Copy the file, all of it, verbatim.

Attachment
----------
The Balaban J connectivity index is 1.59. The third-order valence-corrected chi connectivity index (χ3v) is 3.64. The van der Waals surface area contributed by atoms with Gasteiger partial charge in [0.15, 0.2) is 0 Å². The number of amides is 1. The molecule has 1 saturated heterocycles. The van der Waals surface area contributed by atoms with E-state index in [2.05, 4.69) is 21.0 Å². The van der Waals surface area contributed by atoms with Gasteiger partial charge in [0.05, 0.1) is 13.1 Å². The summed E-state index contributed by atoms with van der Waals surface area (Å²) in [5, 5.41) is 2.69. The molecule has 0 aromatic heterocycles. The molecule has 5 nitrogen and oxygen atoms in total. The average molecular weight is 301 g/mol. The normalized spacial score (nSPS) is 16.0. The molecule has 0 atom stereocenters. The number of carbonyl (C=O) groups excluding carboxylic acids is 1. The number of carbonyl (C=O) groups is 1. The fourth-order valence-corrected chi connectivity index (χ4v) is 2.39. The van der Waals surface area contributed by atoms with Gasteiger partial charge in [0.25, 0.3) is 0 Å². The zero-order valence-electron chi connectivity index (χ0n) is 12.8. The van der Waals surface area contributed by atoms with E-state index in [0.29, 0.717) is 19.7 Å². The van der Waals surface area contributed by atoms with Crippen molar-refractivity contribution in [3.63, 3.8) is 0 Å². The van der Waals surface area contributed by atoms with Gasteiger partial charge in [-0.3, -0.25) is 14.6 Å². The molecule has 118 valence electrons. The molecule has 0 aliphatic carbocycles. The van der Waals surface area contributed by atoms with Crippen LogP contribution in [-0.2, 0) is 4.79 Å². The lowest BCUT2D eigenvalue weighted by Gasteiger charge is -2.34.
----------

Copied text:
The Balaban J connectivity index is 1.59. The third-order valence-corrected chi connectivity index (χ3v) is 3.64. The van der Waals surface area contributed by atoms with Gasteiger partial charge in [0.15, 0.2) is 0 Å². The number of amides is 1. The molecule has 1 saturated heterocycles. The van der Waals surface area contributed by atoms with E-state index in [2.05, 4.69) is 21.0 Å². The van der Waals surface area contributed by atoms with Gasteiger partial charge in [0.05, 0.1) is 13.1 Å². The summed E-state index contributed by atoms with van der Waals surface area (Å²) in [5, 5.41) is 2.69. The molecule has 0 aromatic heterocycles. The molecule has 5 nitrogen and oxygen atoms in total. The average molecular weight is 301 g/mol. The normalized spacial score (nSPS) is 16.0. The molecule has 0 atom stereocenters. The number of carbonyl (C=O) groups excluding carboxylic acids is 1. The number of carbonyl (C=O) groups is 1. The fourth-order valence-corrected chi connectivity index (χ4v) is 2.39. The van der Waals surface area contributed by atoms with Gasteiger partial charge in [0.25, 0.3) is 0 Å². The zero-order valence-electron chi connectivity index (χ0n) is 12.8. The van der Waals surface area contributed by atoms with E-state index in [0.29, 0.717) is 19.7 Å². The van der Waals surface area contributed by atoms with Crippen molar-refractivity contribution in [3.63, 3.8) is 0 Å². The van der Waals surface area contributed by atoms with Gasteiger partial charge in [-0.3, -0.25) is 14.6 Å². The molecule has 118 valence electrons. The molecule has 0 aliphatic carbocycles. The van der Waals surface area contributed by atoms with Crippen LogP contribution in [-0.2, 0) is 4.79 Å². The lowest BCUT2D eigenvalue weighted by Gasteiger charge is -2.34.